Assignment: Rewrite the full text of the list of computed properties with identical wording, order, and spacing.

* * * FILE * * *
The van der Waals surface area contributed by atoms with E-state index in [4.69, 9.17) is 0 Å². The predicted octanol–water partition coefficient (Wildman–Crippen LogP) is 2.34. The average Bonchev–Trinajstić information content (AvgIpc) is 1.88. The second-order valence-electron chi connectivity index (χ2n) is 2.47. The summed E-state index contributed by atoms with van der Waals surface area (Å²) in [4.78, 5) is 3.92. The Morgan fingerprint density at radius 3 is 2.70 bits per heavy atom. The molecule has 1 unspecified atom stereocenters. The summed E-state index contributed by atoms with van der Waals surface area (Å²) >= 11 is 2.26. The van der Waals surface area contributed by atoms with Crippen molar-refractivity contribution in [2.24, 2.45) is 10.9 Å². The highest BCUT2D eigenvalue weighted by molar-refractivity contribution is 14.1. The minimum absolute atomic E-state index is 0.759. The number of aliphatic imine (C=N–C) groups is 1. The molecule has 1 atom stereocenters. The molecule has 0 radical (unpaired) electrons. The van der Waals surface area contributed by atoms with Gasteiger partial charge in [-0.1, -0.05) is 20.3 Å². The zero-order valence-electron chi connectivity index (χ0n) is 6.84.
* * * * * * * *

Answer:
The van der Waals surface area contributed by atoms with E-state index in [4.69, 9.17) is 0 Å². The predicted octanol–water partition coefficient (Wildman–Crippen LogP) is 2.34. The average Bonchev–Trinajstić information content (AvgIpc) is 1.88. The second-order valence-electron chi connectivity index (χ2n) is 2.47. The summed E-state index contributed by atoms with van der Waals surface area (Å²) in [4.78, 5) is 3.92. The Morgan fingerprint density at radius 3 is 2.70 bits per heavy atom. The molecule has 1 unspecified atom stereocenters. The summed E-state index contributed by atoms with van der Waals surface area (Å²) >= 11 is 2.26. The van der Waals surface area contributed by atoms with Crippen molar-refractivity contribution in [2.24, 2.45) is 10.9 Å². The highest BCUT2D eigenvalue weighted by molar-refractivity contribution is 14.1. The minimum absolute atomic E-state index is 0.759. The number of aliphatic imine (C=N–C) groups is 1. The molecule has 1 atom stereocenters. The molecule has 0 radical (unpaired) electrons. The van der Waals surface area contributed by atoms with Gasteiger partial charge in [-0.1, -0.05) is 20.3 Å². The zero-order valence-electron chi connectivity index (χ0n) is 6.84.